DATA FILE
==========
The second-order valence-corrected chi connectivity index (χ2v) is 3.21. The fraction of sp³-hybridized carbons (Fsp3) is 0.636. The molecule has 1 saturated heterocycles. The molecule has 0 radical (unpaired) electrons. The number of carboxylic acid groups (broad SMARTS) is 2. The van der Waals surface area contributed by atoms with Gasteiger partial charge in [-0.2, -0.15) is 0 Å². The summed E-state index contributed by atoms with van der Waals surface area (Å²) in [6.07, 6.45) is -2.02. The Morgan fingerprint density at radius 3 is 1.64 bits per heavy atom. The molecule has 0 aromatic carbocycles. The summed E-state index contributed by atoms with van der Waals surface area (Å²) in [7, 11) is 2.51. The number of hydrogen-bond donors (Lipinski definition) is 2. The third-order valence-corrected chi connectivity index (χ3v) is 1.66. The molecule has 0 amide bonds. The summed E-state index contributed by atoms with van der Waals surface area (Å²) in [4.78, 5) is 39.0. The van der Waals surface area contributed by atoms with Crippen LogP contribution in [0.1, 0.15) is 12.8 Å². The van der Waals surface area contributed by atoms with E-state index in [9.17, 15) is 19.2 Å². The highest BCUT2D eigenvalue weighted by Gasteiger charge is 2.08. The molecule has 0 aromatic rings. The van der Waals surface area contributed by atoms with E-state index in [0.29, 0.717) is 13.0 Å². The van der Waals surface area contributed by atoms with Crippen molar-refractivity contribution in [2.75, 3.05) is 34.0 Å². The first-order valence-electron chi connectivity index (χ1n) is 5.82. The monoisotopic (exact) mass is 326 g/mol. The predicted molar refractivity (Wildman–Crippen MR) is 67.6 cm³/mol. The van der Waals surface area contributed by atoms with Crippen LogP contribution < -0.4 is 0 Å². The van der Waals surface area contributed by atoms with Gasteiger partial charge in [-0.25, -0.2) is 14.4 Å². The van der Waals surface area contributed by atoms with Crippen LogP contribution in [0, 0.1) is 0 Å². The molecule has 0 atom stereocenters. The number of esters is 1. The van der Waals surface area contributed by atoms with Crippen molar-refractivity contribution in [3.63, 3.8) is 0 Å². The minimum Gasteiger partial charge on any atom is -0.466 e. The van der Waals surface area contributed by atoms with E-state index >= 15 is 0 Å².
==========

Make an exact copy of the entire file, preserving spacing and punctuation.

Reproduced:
The second-order valence-corrected chi connectivity index (χ2v) is 3.21. The fraction of sp³-hybridized carbons (Fsp3) is 0.636. The molecule has 1 saturated heterocycles. The molecule has 0 radical (unpaired) electrons. The number of carboxylic acid groups (broad SMARTS) is 2. The van der Waals surface area contributed by atoms with Gasteiger partial charge in [-0.2, -0.15) is 0 Å². The summed E-state index contributed by atoms with van der Waals surface area (Å²) in [6.07, 6.45) is -2.02. The Morgan fingerprint density at radius 3 is 1.64 bits per heavy atom. The molecule has 0 aromatic carbocycles. The summed E-state index contributed by atoms with van der Waals surface area (Å²) in [7, 11) is 2.51. The number of hydrogen-bond donors (Lipinski definition) is 2. The third-order valence-corrected chi connectivity index (χ3v) is 1.66. The molecule has 0 amide bonds. The summed E-state index contributed by atoms with van der Waals surface area (Å²) in [4.78, 5) is 39.0. The van der Waals surface area contributed by atoms with Crippen LogP contribution in [0.1, 0.15) is 12.8 Å². The van der Waals surface area contributed by atoms with E-state index in [9.17, 15) is 19.2 Å². The highest BCUT2D eigenvalue weighted by Gasteiger charge is 2.08. The molecule has 0 aromatic rings. The van der Waals surface area contributed by atoms with E-state index in [0.29, 0.717) is 13.0 Å². The van der Waals surface area contributed by atoms with Crippen molar-refractivity contribution in [2.75, 3.05) is 34.0 Å². The first-order valence-electron chi connectivity index (χ1n) is 5.82. The monoisotopic (exact) mass is 326 g/mol. The predicted molar refractivity (Wildman–Crippen MR) is 67.6 cm³/mol. The van der Waals surface area contributed by atoms with Crippen LogP contribution < -0.4 is 0 Å². The van der Waals surface area contributed by atoms with Gasteiger partial charge in [-0.25, -0.2) is 14.4 Å². The van der Waals surface area contributed by atoms with Crippen LogP contribution in [0, 0.1) is 0 Å². The molecule has 0 atom stereocenters. The number of esters is 1. The van der Waals surface area contributed by atoms with Crippen molar-refractivity contribution in [3.63, 3.8) is 0 Å². The minimum Gasteiger partial charge on any atom is -0.466 e. The van der Waals surface area contributed by atoms with E-state index >= 15 is 0 Å².